علائم اختلال پس از سانحه و واکنش پذیری وحشت زده در نمونه جامعه زنان
|کد مقاله||سال انتشار||مقاله انگلیسی||ترجمه فارسی||تعداد کلمات|
|39019||2001||13 صفحه PDF||سفارش دهید||محاسبه نشده|
Publisher : Elsevier - Science Direct (الزویر - ساینس دایرکت)
Journal : Psychiatry Research, Volume 101, Issue 2, 25 March 2001, Pages 157–169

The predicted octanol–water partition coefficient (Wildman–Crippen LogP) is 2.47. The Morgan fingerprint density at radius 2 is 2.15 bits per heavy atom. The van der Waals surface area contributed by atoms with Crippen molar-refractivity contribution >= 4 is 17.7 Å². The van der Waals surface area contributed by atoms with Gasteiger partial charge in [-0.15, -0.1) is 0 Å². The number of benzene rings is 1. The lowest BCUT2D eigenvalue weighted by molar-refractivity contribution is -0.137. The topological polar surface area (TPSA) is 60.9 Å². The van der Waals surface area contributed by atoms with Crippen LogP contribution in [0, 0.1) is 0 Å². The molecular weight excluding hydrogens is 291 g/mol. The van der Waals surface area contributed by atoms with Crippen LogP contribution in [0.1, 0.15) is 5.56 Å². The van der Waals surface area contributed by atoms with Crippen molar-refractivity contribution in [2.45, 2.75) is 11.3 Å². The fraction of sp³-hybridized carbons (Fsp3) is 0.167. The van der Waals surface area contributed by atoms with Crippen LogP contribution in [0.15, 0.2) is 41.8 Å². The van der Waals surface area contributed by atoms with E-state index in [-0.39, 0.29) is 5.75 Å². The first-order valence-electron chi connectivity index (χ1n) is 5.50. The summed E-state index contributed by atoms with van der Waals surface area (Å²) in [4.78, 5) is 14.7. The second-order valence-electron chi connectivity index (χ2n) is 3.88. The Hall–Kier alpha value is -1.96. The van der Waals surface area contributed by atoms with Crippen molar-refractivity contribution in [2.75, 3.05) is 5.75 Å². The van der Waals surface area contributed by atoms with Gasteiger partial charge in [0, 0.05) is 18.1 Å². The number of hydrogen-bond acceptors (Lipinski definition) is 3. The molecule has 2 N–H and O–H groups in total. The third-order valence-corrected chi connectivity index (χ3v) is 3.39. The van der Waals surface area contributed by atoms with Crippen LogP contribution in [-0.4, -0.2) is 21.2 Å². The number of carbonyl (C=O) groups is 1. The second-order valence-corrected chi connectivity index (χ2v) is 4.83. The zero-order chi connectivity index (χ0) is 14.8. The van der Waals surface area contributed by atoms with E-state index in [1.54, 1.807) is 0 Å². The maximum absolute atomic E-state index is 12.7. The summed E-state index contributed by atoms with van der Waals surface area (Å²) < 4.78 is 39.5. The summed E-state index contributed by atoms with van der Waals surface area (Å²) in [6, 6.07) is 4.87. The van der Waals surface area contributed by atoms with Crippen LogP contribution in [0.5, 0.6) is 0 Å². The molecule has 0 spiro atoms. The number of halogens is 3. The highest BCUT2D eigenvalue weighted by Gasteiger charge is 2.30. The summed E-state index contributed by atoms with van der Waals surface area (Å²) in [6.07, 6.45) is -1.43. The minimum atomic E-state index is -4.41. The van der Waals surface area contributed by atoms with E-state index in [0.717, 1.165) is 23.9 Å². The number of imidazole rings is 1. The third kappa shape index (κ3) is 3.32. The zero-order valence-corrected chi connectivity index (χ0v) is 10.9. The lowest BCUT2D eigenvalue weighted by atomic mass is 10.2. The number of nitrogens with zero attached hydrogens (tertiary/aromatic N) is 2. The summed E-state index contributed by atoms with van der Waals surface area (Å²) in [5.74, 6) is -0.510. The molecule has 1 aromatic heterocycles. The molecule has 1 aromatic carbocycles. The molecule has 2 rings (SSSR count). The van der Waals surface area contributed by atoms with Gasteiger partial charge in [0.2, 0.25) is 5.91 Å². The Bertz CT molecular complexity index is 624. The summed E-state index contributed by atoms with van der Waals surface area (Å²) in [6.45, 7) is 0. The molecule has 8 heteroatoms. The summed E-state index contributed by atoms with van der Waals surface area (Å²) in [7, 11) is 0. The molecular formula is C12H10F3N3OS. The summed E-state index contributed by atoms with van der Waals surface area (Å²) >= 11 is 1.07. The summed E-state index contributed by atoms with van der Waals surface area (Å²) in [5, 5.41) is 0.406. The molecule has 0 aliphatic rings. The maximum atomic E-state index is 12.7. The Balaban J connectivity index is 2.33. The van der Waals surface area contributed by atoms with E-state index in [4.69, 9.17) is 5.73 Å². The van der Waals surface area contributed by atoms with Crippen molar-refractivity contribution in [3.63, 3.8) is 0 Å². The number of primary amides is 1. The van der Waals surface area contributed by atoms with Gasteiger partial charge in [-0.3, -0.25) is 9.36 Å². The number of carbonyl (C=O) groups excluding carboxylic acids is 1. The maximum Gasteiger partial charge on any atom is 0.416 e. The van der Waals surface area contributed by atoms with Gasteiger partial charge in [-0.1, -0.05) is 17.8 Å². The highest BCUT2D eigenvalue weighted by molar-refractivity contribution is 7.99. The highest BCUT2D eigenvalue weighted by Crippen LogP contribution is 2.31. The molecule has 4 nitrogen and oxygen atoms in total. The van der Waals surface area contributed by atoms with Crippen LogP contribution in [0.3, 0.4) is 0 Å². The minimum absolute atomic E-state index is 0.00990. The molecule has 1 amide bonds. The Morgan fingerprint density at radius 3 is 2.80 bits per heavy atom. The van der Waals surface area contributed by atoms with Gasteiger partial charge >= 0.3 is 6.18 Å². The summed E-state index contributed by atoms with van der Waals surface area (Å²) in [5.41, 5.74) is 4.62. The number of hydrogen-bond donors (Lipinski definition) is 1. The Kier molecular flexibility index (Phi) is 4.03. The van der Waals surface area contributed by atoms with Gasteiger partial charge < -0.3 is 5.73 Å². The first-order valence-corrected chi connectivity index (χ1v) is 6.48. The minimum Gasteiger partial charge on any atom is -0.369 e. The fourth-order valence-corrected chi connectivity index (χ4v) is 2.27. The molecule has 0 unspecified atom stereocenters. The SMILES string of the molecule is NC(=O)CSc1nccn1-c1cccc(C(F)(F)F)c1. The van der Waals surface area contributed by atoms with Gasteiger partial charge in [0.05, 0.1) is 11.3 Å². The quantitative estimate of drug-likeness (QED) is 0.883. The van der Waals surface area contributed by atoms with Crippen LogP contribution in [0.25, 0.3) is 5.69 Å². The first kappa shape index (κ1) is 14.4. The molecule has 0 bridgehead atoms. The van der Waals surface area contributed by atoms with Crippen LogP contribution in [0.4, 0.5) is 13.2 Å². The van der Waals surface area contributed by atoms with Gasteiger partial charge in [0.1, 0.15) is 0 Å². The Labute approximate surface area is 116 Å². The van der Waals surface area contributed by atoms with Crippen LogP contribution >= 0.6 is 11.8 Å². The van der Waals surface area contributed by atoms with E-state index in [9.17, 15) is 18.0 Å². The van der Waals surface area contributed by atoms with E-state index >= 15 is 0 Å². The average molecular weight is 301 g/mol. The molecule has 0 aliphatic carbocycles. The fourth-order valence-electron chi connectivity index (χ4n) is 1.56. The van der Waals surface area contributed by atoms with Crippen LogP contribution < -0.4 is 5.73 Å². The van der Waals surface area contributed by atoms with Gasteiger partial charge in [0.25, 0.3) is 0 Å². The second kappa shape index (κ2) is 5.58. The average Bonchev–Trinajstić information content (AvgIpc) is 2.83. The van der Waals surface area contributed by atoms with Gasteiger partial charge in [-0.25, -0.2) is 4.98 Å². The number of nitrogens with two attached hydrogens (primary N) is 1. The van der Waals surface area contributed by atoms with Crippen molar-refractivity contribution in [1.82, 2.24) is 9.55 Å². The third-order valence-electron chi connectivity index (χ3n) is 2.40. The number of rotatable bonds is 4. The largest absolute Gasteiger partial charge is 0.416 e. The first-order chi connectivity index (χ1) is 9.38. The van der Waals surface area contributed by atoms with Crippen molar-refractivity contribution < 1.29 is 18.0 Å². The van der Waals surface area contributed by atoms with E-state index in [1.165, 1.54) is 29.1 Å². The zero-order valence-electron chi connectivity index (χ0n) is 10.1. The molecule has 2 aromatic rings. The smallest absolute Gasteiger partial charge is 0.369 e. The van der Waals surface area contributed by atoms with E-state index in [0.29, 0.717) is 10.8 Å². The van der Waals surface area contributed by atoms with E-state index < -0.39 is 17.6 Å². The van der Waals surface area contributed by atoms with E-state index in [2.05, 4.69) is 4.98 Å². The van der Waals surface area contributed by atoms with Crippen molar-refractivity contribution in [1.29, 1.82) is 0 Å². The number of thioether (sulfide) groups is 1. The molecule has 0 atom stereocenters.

Abstract Exaggerated startle and PTSD symptoms have been investigated primarily in relation to acute or Type I stressors. The present study examined PTSD symptoms and startle eyeblink response in relation to chronic or Type II stressors. Type II stressors were operationally defined as high levels of childhood corporal punishment and high levels of current partner aggression. This study recruited a sample of 52 women from a metropolitan community and administered several questionnaires assessing experience of corporal punishment in childhood, current intimate partner aggression and level of PTSD symptoms. Following questionnaires, women were presented with eight auditory startle probes (white noise). Results showed that both childhood corporal punishment and intimate partner aggression were associated with women's PTSD symptom scores. However, only PTSD symptom scores were associated with reduced startle. Results are discussed in light of Type I and Type II stressors, and recent suggestions in the PTSD literature that a subgroup of individuals may experience physiological suppression rather than heightened physiological reactivity.